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UK could roast in 40C heat by the end of the century if climate change not addressed

Britain could face sweltering days of up to 40C heat if climate change is not urgently addressed, the Met Office has warned.

Heatwaves far more intense than recent weeks’ scorchers could become ordinary in the UK by the end of the century, according to scientists.

The Met Office has issued a call to action on greenhouse gas emissions – warning that Brits could otherwise face increasingly unbearable heat in cycles of every three to four years.

New research says the south-east of the UK would face the hottest temperatures by the end of this century.

This would tip the mercury in southern regions from London, to Cornwall, Dorset and south Wales as baking hot as Spain at the height of summer.

Chaos at Bournemouth Beach on Thursday when the heatwave saw seashores overcrowded

Climate scientists have warned for decades of the potential for extreme deadly weather events to become increasingly common,

Governments globally face pressure to clamp down on emissions and pursue sustainable energy sources and food production systems.

Climate change caused by human activity is already pushing the mercury to new record highs in Britain according to the national forecaster, with 38.7C in Cambridge in July 2019 the highest temperature ever recorded in the UK.

Only last Thursday the UK recorded its hottest day of 2020 yet, with Brits sweating of highs of up to 33C on a June day.

England’s beaches erupted into chaos in the coronavirus lockdown heatwave, as overcrowding and disorder saw major incidents declared at beaches including Bournemouth.

The new 2019 records prompt the question of whether 40C heat is on the horizon for the UK, with potentially deadly heatwaves becoming more regular.

Wind turbines loom over a packed Liverpool’s Crosby Beach during last week’s heatwave

Researchers at the Met Office Hadley Centre have used a detailed local-scale dataset based on observations to assess the likelihood of future hot spells in the face of high or medium levels of greenhouse gas emissions.

Climate change, driven by greenhouse gas emissions from activities such as burning fossil fuels which heat up the planet, has put the UK on a course to see extremes that would be highly unlikely under a “natural” climate, the scientists said.

Currently the chances of temperatures reaching 40C anywhere in the UK are extremely low.

Bournemouth Beach during last week’s hot spell

But if emissions continue at high levels, worsening climate change, the UK could see days with 40C heat every three to four years on average by 2100, a study published in the journal Nature Communications and released today has found.

Temperatures exceeding 35C currently occur once every five years on average in the UK, but that could rise to every other year with high emissions.

The scientists said if the world takes action on emissions in line with commitments in the international Paris Agreement to limit temperature rises to 1.5C or 2C above pre-industrial levels, the risk of extreme heat would be much lower.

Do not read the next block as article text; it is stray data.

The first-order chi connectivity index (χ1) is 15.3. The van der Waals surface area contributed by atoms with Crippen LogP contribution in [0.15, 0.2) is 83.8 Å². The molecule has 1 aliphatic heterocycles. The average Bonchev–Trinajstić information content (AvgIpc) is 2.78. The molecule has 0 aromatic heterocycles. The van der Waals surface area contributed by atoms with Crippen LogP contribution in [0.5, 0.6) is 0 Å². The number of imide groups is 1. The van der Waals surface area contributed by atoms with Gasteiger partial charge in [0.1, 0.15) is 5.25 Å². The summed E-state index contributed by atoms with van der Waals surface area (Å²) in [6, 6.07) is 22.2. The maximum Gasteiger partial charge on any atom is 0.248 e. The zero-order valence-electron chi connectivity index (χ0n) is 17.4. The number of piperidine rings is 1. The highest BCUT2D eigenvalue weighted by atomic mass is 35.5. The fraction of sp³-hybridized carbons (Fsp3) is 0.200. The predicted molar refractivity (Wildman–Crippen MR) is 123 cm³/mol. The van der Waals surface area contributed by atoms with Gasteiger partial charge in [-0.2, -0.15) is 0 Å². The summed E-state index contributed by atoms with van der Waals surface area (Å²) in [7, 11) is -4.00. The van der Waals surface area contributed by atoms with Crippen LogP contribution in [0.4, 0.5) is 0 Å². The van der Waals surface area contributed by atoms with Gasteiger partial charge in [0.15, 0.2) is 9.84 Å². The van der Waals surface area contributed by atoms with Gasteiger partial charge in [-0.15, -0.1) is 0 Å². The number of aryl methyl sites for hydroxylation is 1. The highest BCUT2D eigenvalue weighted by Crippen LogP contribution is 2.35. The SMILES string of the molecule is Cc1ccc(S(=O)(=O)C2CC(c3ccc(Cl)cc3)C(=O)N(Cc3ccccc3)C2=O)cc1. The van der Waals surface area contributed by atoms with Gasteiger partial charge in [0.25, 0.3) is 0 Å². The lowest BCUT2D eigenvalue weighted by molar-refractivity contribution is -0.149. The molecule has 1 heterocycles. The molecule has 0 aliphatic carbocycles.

South east cities like London could face extreme heatwaves

Which parts of the UK would be hottest?

The south-east of the UK is more likely to see 40C temperatures, while 35C temperatures are becoming increasingly common in the region.

But the study also found that areas in the north, where it is extremely unlikely to see days that reach 30C, may exceed that temperature at least once a decade.

Lead author Dr Nikolaos Christidis said: “We found that the likelihood of extremely hot days in the UK has been increasing and will continue to do so during the course of the century, with the most extreme temperatures expected to be observed in the south-east of England.

Formby Beach, Merseyside, on the hottest day of the year in the UK last Thursday

“Climate change has already influenced the likelihood of temperature extremes in the UK.

“The chances of seeing 40C days in the UK could be as much as 10 times more likely in the current climate than under a natural climate unaffected by human influence.

“The likelihood of exceeding 40C anywhere in the UK in a given year has also been rapidly increasing, and, without curbing of greenhouse gas emissions, such extremes could be taking place every few years in the climate of 2100.”

Temperatures could send the mercury soaring in the UK by the end of the century

Co-author and Met Office National Climate Information Centre head Dr Mark McCarthy said: “This research shows human-caused climate change has set us on a course to see temperature extremes in the UK that would be highly unlikely under a ‘natural’ climate, although urgent action to reduce emissions now can significantly reduce the occurrence of extreme high temperatures in the UK in the future.”

The Government’s advisory Committee on Climate Change has previously warned the UK is unprepared for the health impacts of increasing heatwaves, which can raise the risk of illness and deaths, particularly among the elderly or those with existing health conditions.

Action is needed to prevent overheating in homes, hospitals and on public transport, the committee has warned.

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